• Debbie Platts

Try A Little Tenderness...

In a few days we will be celebrating St. Valentine's Day...a holiday to share expressions of affection among family, friends, and significant others. Have you ever considered adding yourself to that list? Could that also be the day you start to show yourself a little tenderness, self-compassion and go a little easier on yourself?

Dr. Kristin Neff, a leader in self-compassion research, states the most important aspect of this concept is to "honor and accept your humanness". This is often a challenge for highly driven leaders who put unrealistic demands on themselves, set goals that greatly exceed capacity and then "beat themselves up" when they don't achieve...or don't over achieve! This typically results in a cycle of disappointment, decreased self-esteem, frustration and eventual burnout. If this scenario sounds familiar, use this Valentine's Day to try a little tenderness on yourself. Below are a few suggestions on how to start practicing more self-compassion.

Show yourself some kindness. When you mess up or fall short don't collapse into self-pity or let your inner critic play the constant blame game. Recognize and accept the results, learn from them and move on. By fixating on the situation and re-running that movie over and over in your head, you set yourself up for getting stuck and take up space and energy you could use in a more productive way. Practicing this approach will build your resilience, a necessary skill for leaders.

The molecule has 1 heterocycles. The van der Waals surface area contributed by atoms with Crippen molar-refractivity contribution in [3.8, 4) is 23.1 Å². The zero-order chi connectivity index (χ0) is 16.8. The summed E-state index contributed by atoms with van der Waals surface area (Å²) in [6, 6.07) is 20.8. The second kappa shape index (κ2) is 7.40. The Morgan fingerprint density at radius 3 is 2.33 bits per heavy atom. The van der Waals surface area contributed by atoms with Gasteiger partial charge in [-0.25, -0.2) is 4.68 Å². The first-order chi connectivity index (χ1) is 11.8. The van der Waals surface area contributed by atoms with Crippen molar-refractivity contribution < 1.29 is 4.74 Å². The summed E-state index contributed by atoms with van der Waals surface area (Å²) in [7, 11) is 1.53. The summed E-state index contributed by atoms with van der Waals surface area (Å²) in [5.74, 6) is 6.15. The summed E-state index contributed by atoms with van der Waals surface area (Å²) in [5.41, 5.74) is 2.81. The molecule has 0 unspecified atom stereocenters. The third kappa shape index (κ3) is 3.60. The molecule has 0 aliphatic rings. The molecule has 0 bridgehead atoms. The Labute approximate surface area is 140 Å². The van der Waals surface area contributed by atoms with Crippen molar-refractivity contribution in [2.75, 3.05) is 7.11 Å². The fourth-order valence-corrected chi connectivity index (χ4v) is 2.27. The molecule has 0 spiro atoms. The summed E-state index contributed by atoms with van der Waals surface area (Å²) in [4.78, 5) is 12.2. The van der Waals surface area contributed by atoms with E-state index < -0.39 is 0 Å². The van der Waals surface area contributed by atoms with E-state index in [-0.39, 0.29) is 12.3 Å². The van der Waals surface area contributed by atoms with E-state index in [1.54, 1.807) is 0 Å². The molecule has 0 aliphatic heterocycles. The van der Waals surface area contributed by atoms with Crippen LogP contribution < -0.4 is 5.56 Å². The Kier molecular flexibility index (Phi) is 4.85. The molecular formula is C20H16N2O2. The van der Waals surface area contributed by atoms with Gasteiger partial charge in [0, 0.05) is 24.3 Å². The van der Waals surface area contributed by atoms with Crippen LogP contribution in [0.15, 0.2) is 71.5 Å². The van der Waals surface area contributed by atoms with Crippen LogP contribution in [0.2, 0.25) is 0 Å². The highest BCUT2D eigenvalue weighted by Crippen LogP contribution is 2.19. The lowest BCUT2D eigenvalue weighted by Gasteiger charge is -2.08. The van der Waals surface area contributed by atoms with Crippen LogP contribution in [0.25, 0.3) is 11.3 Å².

Remember you are human. It is very easy to overextend yourself and over promise on deliverables. Additionally, many of us are faced with unexpected interruptions or constantly changing priorities. When you start feeling inadequate, or that you are failing, look objectively at the scope of your responsibilities. Give equal time to what you have accomplished and what remains to be done---don't just focus on the latter. Recognizing that you have made positive contributions builds confidence and motivation that equips you to better manage and execute over time.

Keep only what belongs to you. Own and control your own thoughts and emotions, but don’t assume you know what others are thinking or feeling. Some level of ego and narcissism is healthy, but becomes damaging when you start to consistently feel you are tied to others' reactions. For example, thinking that an eye roll by a co-worker during the meeting was a result of your poor presentation. Or if your boss passes by you in a hurry and barely speaks and you conclude that they must be disappointed with you. It's totally appropriate to be curious about behaviors, and seek answers, but don't immediately think it centers around you and conclude the worst possible situation. More times than not it had nothing to do with you. By holding on to unsubstantiated facts, you risk not developing and sustaining solid relationships that are critical for all successful leaders.

There are many benefits when you practice self compassion. A few of the most significant include...a positive correlation with overall well-being, greater social connectedness, and emotional intelligence. So, taking a cue from the lyrics of an old Otis Redding song "But it's all so easy, all you got to do is try, try a little tenderness" and honor and accept your humanness!

Wishing you a Journey With Purpose!

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